Surface measurement is a branch of metrology which generally refers to measuring the topography of precision surfaces, which also includes features (small scale) which are observed on top of surfaces. This simply includes the roughness of surfaces, fractality of surfaces and above all the primary form of surfaces.
It’s worth noting that the earliest pioneers understood the art of surface measurement but they may have lacked the knowledge to understand the roles microscopic structures and role measurement generally played in surface measurement. You can find out more about surface measurement equipment online. Keep reading to learn how the industry has changed.
Methods of comparing roughness
In the earlier generation surface measurement equipment was machined to ascertain the degree of roughness and were also used as reference surfaces. The pioneers at this period of time simply used their thumbnails to scratch the surfaces in question and used their sense of touch to compare them with their reference materials.
This method only worked for the experienced operators. But it proved to be hectic and mathematically unreasonable as there was no existence of data collection and means of quantifying their surfaces. That’s why this method proved to be very subjective to the earlier operators.
The change in preference from smooth to rough surfaces
After a long span of time in which the earliest machinists believed in the notion that smoother surfaces were better than rough surfaces, the view dramatically was changed following a sequence of events with the height of this events coming in the year 1930 when the Bentley Engines company which was at this time rated to be the best manufacturer in smooth cylindrical walls taking over in the management of the Le Mans 24-Hour race. This was followed by a series of events which were necessary for the betterment of surface texture, keeping in mind that at this period of time optical microscopes were used for magnification of surfaces (they were subjective).
Measure of texture and level
People started to use a trace stylus together with a mechanical amplifier which was linked in order to replicate the trace of grass on a glass smoked surface, this kind of method also proved to be subjective and non-workable at times.
Three years later E.J.Abbot invented an instrument that was referred to as the first analog surface instrument. It typically worked by using a stylus to contact the parts to be measured and for the first time this instrument provided an almost accurate quantity of texture.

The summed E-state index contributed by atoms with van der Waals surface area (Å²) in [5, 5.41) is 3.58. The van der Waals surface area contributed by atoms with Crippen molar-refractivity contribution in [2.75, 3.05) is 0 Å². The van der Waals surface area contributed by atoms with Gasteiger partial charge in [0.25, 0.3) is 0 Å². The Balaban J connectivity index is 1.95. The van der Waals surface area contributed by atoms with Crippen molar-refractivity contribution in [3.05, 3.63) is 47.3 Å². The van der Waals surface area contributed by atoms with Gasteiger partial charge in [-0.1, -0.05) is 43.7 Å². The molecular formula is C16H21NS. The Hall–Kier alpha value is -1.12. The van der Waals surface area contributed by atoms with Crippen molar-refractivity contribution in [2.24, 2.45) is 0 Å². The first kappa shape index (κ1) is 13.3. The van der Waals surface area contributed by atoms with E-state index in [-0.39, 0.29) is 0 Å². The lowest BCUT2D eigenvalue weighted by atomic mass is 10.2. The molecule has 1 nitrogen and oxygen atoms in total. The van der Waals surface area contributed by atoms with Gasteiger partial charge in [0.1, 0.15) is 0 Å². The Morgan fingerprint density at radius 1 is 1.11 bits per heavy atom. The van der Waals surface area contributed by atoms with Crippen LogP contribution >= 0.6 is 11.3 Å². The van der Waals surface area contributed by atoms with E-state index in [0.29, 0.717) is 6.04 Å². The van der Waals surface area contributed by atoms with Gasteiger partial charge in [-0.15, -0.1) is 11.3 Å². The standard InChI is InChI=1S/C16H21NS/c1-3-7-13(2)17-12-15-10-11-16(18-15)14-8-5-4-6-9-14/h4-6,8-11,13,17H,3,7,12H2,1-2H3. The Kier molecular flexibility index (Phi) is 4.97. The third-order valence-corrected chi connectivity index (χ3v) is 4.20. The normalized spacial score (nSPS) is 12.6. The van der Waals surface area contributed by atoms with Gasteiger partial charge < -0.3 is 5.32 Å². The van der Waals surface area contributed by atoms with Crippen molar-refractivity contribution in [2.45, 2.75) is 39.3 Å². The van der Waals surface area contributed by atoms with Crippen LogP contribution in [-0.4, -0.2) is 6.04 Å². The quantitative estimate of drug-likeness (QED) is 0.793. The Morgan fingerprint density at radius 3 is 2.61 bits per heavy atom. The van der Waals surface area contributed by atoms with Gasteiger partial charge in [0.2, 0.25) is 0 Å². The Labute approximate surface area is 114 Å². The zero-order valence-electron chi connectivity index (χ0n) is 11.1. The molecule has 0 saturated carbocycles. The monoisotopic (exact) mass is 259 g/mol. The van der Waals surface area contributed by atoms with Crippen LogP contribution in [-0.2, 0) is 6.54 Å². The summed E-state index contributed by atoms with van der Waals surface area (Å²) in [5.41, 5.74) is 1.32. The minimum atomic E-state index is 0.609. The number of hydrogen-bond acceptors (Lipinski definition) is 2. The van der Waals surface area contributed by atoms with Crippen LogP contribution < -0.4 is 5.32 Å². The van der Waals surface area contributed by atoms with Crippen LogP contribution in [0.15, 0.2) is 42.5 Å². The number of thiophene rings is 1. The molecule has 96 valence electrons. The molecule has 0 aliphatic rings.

He also later invented an Abbot-fire stone curve which typically worked by placing a simple curve on the surface to be measured and this curve only made contact on areas of question hence allowing the materials to calculate an air ratio as a function.
The rising desire to trace a correct surface texture led to the realisation that the stylus tip and the devices that was used with it had a number of limitations. But if it could be merged with a large number of amalgams with different frequencies on the path being traced, it could be possible for the machines to analyze data which was raised from the oretical work.
This discovery led to the development of large numbers of commercial instruments which were popular for their basic rough parameters they included Rz, Ra and also above all the 2RC filters.
This kind of revolution enabled the earlier pioneers to create a number of instruments that could digitise the analog signal from the stylus hence generation of a typical surface profile trace.
With this kind of inventions, we could then apply mathematical tools to analyze and verify profile characteristics. It’s no wonder there are different kinds of materials with national and international quality standards which can be used to analyze different kinds of surface textures. They include the two-dimensional (2-D) profile which has lately been modified into a three dimensional.
Moreover, the modern digitalized instruments can gather a diverse spectrum of data from given kinds of traces and make analysis when possible as compared to the analog instrument which could only gather specific measurement data.
Importance of surface measurement
- It’s important in determining the stability of a particular object.
- it’s used to define surface roughness
iii. it’s used to measure surface roughness
- it’s essential in controlling the surface finish